The fundamental principle of USERRA (Uniformed Services Employment and Reemployment Act) is that a person should not suffer because s/he participates in the National Guard or Reserve duty. I wrote previously about one Reservist, Cpt. Nicole Mitchell, who very likely lost her job as anchor for the Weather Channel due to her Reserve duty. See that post here. She filed suit in 2012 and I said then her evidence sounded strong. 

Well, that was before I knew she had signed an arbitration clause with her employer. Her case has been stuck in limbo since then waiting for arbitration issues to play out. See Chris McKinney’s blog about her case here. She did not realize, as most workers do not, that she had signed an arbitration clause. She has not been able to secure new employment and has been waiting for an arbitrator to hear her case. Such is the world of arbitration: workers have rights but they may never get a chance to exercise them. And, in the meantime, they may remain unemployed. 

Note Chris’ comments that compared to traditional courts of law, those workers who take their cases to arbitration win about half the time they win in court (which itself is very low anyway) and when they win, they obtain about half the remedies they would in traditional courts. 

Its a heck of a way to say "thanks for your service, Cpt. Mitchell."

Major Nicole Mitchell has served in the Air Force Reserve some 20 years.  In her civilian life, she was an anchor for the Weather Channel.  Ms. Mitchell was forced out in 2010.  She has filed a claim alleging discrimination due to her Reserve status.  She says that after NBC (and Bain Capital and the Blackstone Group) bought out the Weather Channel in 2008, the new management complained about her military obligations.  She was moved to a less prestigious time slot.  She was told to clear military training with her civilian boss first.  (Hello, have these guys heard of AWOL?) Days after returning from her annual two week training, she was told her contract would not be renewed for "business reasons."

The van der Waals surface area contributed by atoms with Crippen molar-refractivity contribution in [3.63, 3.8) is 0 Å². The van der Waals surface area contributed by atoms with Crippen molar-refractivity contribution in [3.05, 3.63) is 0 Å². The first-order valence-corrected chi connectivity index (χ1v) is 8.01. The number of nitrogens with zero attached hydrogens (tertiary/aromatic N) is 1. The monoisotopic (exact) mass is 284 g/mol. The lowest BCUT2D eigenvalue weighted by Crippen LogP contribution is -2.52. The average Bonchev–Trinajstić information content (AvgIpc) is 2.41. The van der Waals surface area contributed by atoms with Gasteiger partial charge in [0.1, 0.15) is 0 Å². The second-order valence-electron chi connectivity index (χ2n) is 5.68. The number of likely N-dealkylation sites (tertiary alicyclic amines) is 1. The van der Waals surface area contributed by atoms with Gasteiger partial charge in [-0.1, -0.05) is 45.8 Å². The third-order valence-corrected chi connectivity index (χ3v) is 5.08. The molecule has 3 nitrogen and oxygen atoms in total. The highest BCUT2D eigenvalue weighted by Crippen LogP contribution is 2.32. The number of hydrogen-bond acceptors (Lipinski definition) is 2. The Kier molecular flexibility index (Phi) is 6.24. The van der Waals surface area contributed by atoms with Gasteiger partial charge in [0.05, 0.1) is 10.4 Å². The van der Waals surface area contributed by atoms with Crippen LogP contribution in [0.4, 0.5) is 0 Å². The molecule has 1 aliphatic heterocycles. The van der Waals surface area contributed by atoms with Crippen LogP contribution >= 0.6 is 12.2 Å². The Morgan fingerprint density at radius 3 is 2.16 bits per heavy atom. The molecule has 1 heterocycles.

Ms. Mitchell seems to have good evidence.  Simple timing of her termination suggests her military status was an issue for her supervisors.  She also benefits from the Uniformed Services Employment and Reemployment Act which sets up a presumption that her termination was due to her military service.  Under USERRA, she can hope to recover her lost wages.  If the violation is found to be "willful," then she can recover liquidated damages.  Liquidated damages are limited to the amount of lost pay and benefits. 

Maj. Mitchell says many people in her situation simply sign away their rights to a lawsuit to obtain a severance package.  But, she did not and is pursuing her legal remedies.  Like many employees, she signed an arbitration agreement.  Arbitration, as Ms. Mitchell mentions, is not favorable to employees.  One arbitrator mentioned at a recent Texas seminar that out of perhaps ten employment cases she has decided, only about two were decided in favor of the employee.  

Ms. Mitchell mentioned that she attended a meeting held by NBC at which high level managers affirmed their commitment to hiring veterans.  Apparently, they did not realize that Maj. Mitchell was in the room and had filed a claim against them for violating USERRA.  See AOL report.  Hiring veterans is different than hiring current, active members of the Guard and Reserve. 

I am biased, of course.  I served in the Army Reserve and National Guard for 25 years.  But, good for Maj. Mitchell for standing up to folks who do not appreciate her service.  And, I can attest from personal experience, it is difficult to balance the two jobs.  NBC would have gained far more if they had retained Maj. Mitchell.  I am still amazed at the complete lack of training mid-level managers usually receive in corporate America.  The military provided folks like Maj. Mitchell with a first-rate leadeship training that translates well to the civilian workforce.  Quality managers prevent many more problems than they cause.